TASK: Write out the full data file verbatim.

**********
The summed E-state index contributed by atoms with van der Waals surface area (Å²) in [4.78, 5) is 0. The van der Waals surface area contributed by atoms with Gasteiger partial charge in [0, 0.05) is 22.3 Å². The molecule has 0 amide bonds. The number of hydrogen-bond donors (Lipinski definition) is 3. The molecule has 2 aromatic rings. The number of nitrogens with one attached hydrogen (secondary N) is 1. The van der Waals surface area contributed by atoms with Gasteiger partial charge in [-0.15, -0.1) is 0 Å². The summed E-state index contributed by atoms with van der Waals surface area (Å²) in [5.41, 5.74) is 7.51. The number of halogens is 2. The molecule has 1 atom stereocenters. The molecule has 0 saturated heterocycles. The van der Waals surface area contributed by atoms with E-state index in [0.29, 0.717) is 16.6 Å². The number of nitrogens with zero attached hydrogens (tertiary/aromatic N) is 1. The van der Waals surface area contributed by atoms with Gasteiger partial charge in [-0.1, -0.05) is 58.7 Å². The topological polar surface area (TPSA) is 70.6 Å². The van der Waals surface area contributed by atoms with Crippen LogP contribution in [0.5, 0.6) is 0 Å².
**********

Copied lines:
The summed E-state index contributed by atoms with van der Waals surface area (Å²) in [4.78, 5) is 0. The van der Waals surface area contributed by atoms with Gasteiger partial charge in [0, 0.05) is 22.3 Å². The molecule has 0 amide bonds. The number of hydrogen-bond donors (Lipinski definition) is 3. The molecule has 2 aromatic rings. The number of nitrogens with one attached hydrogen (secondary N) is 1. The van der Waals surface area contributed by atoms with Gasteiger partial charge in [-0.15, -0.1) is 0 Å². The summed E-state index contributed by atoms with van der Waals surface area (Å²) in [5.41, 5.74) is 7.51. The number of halogens is 2. The molecule has 1 atom stereocenters. The molecule has 0 saturated heterocycles. The van der Waals surface area contributed by atoms with E-state index in [0.29, 0.717) is 16.6 Å². The number of nitrogens with zero attached hydrogens (tertiary/aromatic N) is 1. The van der Waals surface area contributed by atoms with Gasteiger partial charge in [-0.1, -0.05) is 58.7 Å². The topological polar surface area (TPSA) is 70.6 Å². The van der Waals surface area contributed by atoms with Crippen LogP contribution in [0.5, 0.6) is 0 Å².